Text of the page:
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This spring my eldest, Jill, confided that she was hoping to act on a long-held dream: To hike the summit of Mt. Whitney in California

Climb every mountain.

Ford every stream.

Follow every rainbow.

Till you find your dream.

Songwriters: Oscar Hammerstein II/Richard Rodgers

As a young girl I remember listening to Julie Andrews' beautiful voice singing these lyrics as she climbed the Austrian-Swiss Alps in the film, The Sound of Music. In this musical she plays the mother of the famous Von Trapp family as they flee Nazi-occupied Austria to Switzerland. Through the years I have watched this movie many times and taken delight in introducing it and its music to my two daughters.

They obviously were inspired, too. This spring my eldest, Jill, confided that she was hoping to act on a long-held dream: To hike the summit of Mt. Whitney in California. At 14,505 feet it is the highest peak in the continental United States. Accessing the summit involves hiking the John Muir Trail over the Sierra Nevada mountain range. Several months of preparation as well as obtaining back-country permits were involved. A volume of prepackaged and dehydrated food was purchased and prepared, then mailed to a mid-way, pick-up point at the Vermilion Valley Resort on Lake Edison. The resort would also provide access to a coin-operated shower. Other bathing on the month-long trip would involve only a dip in an alpine lake; no soap allowed.

Jill would be hiking with her friend, Jay, for the duration of this backpacking trip. In preparation they did several weekend forays at higher elevations than Sacramento where Jill resides. To her surprise, Jill noticed that her respiration was compromised at these elevations and so decided to acclimate for two days prior to the trip at Mammoth, an elevation of 7,900 feet. On Aug. 3, the duo departed from Devil Post Pile National Monument (twenty miles south of Yosemite) for the first leg of the adventure. Their backpacks, weighing thirty pounds each, including tents, held ten days of food.

In Jill's pack was an ultralight bear can. Any item with a scent (including toothpaste) needed to be placed in this container to discourage nocturnal visitors. Via satellite phone, nightly, Jill would contact her sister (who would then text me) when they had safely made camp. One night, when camping at an alpine lake, incessant and loud screaming was suddenly heard. No other campers had been noted. Alarmed, the two cautiously investigated, eventually shining their flashlights on a bevy of owls.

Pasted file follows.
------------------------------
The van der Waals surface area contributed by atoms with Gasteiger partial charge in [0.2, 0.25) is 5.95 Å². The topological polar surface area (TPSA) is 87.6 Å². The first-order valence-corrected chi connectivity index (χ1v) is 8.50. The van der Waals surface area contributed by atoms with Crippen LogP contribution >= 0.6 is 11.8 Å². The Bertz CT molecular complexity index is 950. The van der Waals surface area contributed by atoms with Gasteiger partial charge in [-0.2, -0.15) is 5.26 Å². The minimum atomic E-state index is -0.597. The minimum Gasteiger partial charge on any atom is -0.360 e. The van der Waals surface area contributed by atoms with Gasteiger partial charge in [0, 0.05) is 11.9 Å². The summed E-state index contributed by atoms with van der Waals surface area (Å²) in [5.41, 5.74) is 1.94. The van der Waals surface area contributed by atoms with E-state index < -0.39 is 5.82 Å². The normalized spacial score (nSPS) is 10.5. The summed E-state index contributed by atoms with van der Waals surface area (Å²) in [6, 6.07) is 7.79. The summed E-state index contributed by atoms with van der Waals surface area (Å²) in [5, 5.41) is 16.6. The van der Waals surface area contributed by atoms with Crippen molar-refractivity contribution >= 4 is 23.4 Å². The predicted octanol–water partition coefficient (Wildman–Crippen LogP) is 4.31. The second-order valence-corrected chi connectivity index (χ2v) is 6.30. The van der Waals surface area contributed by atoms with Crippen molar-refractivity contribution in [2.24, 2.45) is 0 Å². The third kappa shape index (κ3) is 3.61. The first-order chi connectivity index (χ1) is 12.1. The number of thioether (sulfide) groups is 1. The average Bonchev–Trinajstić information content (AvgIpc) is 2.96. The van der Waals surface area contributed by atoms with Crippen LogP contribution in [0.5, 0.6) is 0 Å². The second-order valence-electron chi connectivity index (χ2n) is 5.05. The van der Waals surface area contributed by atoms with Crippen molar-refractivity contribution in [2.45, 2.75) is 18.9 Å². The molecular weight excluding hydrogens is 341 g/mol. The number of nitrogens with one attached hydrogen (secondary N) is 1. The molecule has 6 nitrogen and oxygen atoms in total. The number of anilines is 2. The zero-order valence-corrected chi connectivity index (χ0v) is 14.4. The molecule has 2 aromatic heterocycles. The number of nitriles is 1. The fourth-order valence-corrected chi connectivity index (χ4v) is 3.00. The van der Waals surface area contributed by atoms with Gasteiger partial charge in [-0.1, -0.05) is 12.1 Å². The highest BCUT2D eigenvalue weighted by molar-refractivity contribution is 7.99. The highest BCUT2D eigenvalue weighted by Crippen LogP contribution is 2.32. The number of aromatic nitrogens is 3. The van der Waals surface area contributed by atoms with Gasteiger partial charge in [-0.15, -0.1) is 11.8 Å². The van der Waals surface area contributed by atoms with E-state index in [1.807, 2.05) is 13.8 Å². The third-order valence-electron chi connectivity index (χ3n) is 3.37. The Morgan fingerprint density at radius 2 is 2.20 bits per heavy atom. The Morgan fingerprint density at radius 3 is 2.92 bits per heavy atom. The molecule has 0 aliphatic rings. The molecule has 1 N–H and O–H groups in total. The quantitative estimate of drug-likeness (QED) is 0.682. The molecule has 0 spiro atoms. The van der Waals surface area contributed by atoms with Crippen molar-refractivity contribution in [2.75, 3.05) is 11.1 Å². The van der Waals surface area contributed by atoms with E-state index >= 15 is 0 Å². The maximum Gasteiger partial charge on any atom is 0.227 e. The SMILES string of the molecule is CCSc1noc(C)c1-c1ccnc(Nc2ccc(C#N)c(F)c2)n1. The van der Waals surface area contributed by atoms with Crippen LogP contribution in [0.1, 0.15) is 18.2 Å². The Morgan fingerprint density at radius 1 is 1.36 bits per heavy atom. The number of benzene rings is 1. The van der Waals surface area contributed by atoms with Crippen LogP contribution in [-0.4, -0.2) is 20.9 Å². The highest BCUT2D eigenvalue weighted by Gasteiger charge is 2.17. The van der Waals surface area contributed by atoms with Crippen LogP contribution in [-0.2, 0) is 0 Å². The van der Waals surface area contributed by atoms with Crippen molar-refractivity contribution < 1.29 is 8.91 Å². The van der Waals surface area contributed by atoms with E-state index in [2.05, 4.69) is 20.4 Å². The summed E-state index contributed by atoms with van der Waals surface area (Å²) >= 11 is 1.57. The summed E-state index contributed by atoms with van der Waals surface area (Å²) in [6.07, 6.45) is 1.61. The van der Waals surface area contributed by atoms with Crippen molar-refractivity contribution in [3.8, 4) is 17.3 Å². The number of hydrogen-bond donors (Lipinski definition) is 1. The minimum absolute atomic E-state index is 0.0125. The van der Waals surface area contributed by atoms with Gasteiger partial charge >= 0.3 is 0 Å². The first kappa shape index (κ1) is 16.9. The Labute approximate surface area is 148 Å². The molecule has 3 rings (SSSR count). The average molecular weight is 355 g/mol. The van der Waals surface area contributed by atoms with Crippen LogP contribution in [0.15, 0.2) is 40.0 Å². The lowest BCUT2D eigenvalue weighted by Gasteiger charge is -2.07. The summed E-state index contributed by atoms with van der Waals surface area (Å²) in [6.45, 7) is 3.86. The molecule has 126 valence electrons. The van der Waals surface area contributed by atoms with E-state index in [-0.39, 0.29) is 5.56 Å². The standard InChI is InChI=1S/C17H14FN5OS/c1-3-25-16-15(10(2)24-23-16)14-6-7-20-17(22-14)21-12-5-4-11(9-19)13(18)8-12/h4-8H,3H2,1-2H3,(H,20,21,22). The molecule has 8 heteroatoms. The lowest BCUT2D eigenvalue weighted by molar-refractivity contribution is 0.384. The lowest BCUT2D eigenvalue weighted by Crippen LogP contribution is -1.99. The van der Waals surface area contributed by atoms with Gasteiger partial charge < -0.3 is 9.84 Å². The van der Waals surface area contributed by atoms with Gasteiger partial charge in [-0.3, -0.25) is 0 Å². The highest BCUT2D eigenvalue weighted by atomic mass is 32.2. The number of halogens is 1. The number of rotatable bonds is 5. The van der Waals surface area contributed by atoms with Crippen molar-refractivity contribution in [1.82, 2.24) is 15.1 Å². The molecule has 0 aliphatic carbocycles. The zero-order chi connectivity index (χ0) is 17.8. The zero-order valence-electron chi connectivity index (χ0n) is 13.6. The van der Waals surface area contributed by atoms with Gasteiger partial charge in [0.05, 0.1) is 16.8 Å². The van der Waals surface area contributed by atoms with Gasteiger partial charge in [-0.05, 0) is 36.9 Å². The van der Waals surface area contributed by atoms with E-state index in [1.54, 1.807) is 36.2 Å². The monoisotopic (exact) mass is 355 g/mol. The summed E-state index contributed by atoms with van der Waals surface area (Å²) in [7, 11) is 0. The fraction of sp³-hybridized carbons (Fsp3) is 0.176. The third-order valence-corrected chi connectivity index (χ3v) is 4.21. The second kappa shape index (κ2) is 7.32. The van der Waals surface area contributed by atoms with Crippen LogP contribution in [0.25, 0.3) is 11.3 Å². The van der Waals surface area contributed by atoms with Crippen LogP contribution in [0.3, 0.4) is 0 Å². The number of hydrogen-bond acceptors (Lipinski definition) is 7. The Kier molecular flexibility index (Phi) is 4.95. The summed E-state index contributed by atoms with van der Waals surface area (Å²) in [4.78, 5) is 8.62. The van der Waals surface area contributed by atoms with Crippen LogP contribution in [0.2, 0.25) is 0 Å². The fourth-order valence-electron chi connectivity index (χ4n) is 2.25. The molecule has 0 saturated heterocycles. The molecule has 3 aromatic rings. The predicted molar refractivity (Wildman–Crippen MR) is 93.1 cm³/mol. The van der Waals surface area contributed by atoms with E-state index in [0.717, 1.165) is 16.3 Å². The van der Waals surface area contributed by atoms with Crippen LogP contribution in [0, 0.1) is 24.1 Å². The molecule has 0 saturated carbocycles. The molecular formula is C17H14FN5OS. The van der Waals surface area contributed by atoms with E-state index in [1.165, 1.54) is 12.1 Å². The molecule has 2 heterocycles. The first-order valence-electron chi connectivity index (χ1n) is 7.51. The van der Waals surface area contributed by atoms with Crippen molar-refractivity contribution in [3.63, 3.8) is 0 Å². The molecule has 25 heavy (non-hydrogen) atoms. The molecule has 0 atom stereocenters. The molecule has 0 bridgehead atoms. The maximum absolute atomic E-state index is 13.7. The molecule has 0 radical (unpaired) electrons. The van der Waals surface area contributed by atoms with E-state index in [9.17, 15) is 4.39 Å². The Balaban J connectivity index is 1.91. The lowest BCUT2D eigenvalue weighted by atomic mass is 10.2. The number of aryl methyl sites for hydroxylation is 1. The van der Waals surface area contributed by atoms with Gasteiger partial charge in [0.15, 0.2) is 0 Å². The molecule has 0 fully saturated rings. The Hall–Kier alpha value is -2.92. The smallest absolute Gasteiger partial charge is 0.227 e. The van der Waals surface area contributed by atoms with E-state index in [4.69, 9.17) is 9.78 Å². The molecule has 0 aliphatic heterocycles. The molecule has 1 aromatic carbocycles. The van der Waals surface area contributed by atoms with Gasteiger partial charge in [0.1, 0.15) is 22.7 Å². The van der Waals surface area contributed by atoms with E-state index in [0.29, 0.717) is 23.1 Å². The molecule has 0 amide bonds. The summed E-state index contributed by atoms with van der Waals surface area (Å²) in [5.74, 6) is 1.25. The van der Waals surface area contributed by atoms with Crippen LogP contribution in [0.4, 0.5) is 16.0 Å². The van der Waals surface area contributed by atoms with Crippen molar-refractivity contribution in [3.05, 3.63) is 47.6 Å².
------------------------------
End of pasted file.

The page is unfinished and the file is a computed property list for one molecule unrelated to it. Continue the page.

Averaging about eight miles per day, the duo walked the narrow trail once travelled centuries ago by Paiute indigenous people whose name for it is Nuumu Poyo. Typically, the trail is described as a "highway" for backpackers after snowmelt. During this Covid-19 summer, it was not nearly as busy. Yet, Jill was amazed to meet some 70-year-old hikers as well as the occasional fourteen-mule train.

As the mules would amble down the narrow trail, laden with supplies for their walking patrons, the backpackers would need to quickly scramble atop a rock to avoid being trampled. Mules held the right-of-way!

Jill's respiratory capacity and endurance improved daily during the trip, but still she described herself as a slow hiker. Perhaps it was her slow, soft steps and frequent pauses that made her less threatening to the typically very shy pikas and allowed for some rare photographs to add to the many taken of majestic terrain.

About two and half weeks into the trip, it was alarming to learn that the end destination had been changed, that cars were being moved by a friend to a different exit point, twenty miles south of Mt. Whitney's summit. With Covid spreading and southern California wildfires emerging, my maternal anxiety had grown daily. A text the next day reassured me that no, no one was ill, injured, or mauled by a bear (an on-going fear.) The duo had realized that with Jill's slow speed they could not make the summit in time remaining.

Having hiked 150 miles, Jill and Jay left the John Muir trail Aug. 26, two days prior to their planned exit and only a few days before California parks were closed because of spreading fires. On Sept. 7, 142 people were air-evacuated from Lake Edison because fire had closed the surrounding forest.

Was it a wonderful trip? Yes! Would they do it again? Yes. Indeed, they plan to return next summer to finish the trek over the summit. This mother will then resume living vicariously and worrying.

Josie Seymour is a member of the Jottings group at the Lake Oswego Adult Community Center.


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